why does it start with "te"?

September 16, 2016

https://www.duolingo.com/profile/beeohdee

Almost a year ago, did you get the answer to this yet? "I am going to present my fiancée (direct object) to you (indirect object)." The indirect object must always precede the verb, but the direct object does not need to. The 'a mi novia' uses the persanal 'a.' Think that's right. :)

August 28, 2017

https://www.duolingo.com/profile/21winkelmanndi

it's confusing when she talks slow I always get presentar and presenta mixed up >_<

October 27, 2016

https://www.duolingo.com/profile/EllenRipley8.2

I just typed "novio" instead of "novia" whoops

July 5, 2017

https://www.duolingo.com/profile/Gary878157

This makes more sense in English if one thinks of " te" as " to you". To you i am introducing my girlfriend.

September 8, 2017

https://www.duolingo.com/profile/willpw22

I can't vouch for the truth of this, but here's a possible source of confusion:

'When there are two person objects in a sentence as direct and indirect object, a Spanish sentence drops the personal "a" before the direct object and uses "a" in front of the indirect object.' https://www.englishspanishlink.com/learn-spanish/grammar/five_min_prepositions_4_personal_a.htm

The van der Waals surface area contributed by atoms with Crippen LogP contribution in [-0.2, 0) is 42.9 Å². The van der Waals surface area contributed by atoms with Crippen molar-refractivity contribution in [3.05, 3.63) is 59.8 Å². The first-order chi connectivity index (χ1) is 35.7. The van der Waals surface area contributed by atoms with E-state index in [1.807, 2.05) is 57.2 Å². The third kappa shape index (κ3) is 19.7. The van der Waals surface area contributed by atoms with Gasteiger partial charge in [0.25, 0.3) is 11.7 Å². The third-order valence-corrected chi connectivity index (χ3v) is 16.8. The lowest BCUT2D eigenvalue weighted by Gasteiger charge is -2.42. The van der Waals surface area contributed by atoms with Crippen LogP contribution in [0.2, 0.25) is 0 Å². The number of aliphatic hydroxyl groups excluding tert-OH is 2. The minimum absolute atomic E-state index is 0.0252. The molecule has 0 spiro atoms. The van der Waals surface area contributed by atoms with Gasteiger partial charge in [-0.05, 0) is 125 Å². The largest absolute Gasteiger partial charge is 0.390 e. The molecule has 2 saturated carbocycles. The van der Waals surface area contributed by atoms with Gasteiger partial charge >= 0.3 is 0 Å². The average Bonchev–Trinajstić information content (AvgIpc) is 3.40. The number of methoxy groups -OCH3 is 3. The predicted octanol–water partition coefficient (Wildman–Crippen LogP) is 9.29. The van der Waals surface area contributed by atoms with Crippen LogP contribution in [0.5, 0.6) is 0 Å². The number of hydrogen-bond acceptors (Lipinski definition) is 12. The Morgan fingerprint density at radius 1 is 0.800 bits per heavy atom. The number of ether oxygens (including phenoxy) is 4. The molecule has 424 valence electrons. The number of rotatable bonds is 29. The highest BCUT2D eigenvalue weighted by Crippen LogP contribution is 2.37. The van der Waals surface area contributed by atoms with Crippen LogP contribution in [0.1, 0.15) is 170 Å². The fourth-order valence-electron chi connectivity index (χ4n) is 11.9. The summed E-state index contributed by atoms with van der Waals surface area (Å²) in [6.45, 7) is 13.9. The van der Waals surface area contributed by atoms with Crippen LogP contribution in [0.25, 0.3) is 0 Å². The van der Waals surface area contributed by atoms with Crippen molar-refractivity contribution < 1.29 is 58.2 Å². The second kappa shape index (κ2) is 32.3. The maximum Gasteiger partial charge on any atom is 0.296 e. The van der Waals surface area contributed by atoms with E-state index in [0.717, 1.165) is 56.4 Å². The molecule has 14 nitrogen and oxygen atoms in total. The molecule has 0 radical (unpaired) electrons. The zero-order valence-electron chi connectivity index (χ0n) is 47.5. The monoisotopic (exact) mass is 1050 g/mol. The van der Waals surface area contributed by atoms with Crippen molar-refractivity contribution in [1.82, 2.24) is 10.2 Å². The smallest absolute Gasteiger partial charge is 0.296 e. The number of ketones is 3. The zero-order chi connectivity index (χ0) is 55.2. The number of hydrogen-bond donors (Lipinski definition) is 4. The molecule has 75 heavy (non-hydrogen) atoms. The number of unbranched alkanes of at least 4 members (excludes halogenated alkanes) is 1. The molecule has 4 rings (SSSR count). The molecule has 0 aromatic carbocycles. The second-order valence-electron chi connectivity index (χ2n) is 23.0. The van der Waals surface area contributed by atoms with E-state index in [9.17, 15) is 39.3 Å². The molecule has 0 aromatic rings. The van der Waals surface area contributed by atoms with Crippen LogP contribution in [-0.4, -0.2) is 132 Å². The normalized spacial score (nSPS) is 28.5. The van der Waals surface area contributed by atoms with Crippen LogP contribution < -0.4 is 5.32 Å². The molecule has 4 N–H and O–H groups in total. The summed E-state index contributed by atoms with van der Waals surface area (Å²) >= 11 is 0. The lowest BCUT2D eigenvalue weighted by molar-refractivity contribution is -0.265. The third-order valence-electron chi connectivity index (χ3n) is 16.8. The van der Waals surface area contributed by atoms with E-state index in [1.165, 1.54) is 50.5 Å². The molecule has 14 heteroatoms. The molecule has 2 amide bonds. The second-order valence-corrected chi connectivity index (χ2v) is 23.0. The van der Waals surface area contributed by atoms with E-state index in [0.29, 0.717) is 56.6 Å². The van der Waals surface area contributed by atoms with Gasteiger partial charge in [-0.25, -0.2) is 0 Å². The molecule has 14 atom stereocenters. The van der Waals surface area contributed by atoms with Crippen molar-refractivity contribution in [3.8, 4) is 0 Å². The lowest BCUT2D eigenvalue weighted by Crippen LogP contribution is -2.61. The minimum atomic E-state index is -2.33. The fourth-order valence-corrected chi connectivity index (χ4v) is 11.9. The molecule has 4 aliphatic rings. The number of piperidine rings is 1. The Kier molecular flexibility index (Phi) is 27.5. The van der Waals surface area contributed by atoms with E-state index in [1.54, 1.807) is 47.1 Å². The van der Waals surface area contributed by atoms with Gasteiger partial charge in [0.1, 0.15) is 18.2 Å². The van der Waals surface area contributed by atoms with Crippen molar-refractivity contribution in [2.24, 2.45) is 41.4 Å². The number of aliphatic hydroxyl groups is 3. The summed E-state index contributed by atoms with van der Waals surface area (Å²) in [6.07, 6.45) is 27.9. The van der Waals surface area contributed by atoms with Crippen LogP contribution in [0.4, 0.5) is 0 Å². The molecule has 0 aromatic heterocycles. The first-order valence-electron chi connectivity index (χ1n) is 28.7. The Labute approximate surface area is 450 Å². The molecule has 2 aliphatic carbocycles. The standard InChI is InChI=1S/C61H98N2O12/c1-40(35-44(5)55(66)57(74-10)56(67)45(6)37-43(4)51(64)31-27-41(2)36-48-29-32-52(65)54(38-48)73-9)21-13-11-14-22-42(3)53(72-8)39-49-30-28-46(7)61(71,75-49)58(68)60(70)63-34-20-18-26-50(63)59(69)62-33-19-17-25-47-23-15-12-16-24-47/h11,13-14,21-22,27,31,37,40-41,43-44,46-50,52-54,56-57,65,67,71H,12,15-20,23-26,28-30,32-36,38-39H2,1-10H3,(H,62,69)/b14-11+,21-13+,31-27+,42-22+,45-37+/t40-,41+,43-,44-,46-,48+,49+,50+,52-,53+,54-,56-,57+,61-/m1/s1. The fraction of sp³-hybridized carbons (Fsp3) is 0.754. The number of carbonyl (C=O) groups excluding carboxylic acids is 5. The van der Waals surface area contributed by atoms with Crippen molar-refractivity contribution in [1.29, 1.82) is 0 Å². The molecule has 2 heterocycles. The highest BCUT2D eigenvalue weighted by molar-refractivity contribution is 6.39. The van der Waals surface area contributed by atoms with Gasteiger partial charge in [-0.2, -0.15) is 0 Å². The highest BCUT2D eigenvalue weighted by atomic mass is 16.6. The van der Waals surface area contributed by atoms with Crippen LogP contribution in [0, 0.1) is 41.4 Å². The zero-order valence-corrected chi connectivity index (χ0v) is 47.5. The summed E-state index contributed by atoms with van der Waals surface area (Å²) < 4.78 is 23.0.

April 21, 2018

https://www.duolingo.com/profile/willpw22

Assuming for the moment that this rule is true, let’s look at the implications. Begin with the simple sentence "Voy a presentar a mi novia." In this case I think we all understand "mi novia" to be the direct object introduced by the (untranslatable) personal a. Thus the translation is "I am going to introduce my girlfriend." Now, let’s add "te" into the mix: “Te voy a presentar a mi novia.” At this point we have to re-analyze the entire sentence. The pronoun "te" by itself is ambiguous: it could be a direct object or an indirect object. The key to the translation is how we interpret the phrase "a mi novia." It LOOKS just like the direct object phrase in the first example, but it is different. Because the sentence now has two objects that are people there can be no personal a. Therefore the "a" in "a mi novia" must be interpreted as the preposition "to" which makes "mi novia" the INDIRECT object. That leaves "te" to be the DIRECT object, hence the translation is "I am going to introduce you to my girlfriend."

April 22, 2018

https://www.duolingo.com/profile/PollySeefe

Same thing!

May 28, 2018

https://www.duolingo.com/profile/RebeccaBan13

I had a typo which Duo said was wrong word usage.

June 18, 2018

https://www.duolingo.com/profile/dianneja

Exactly! I wrote the same.

March 25, 2019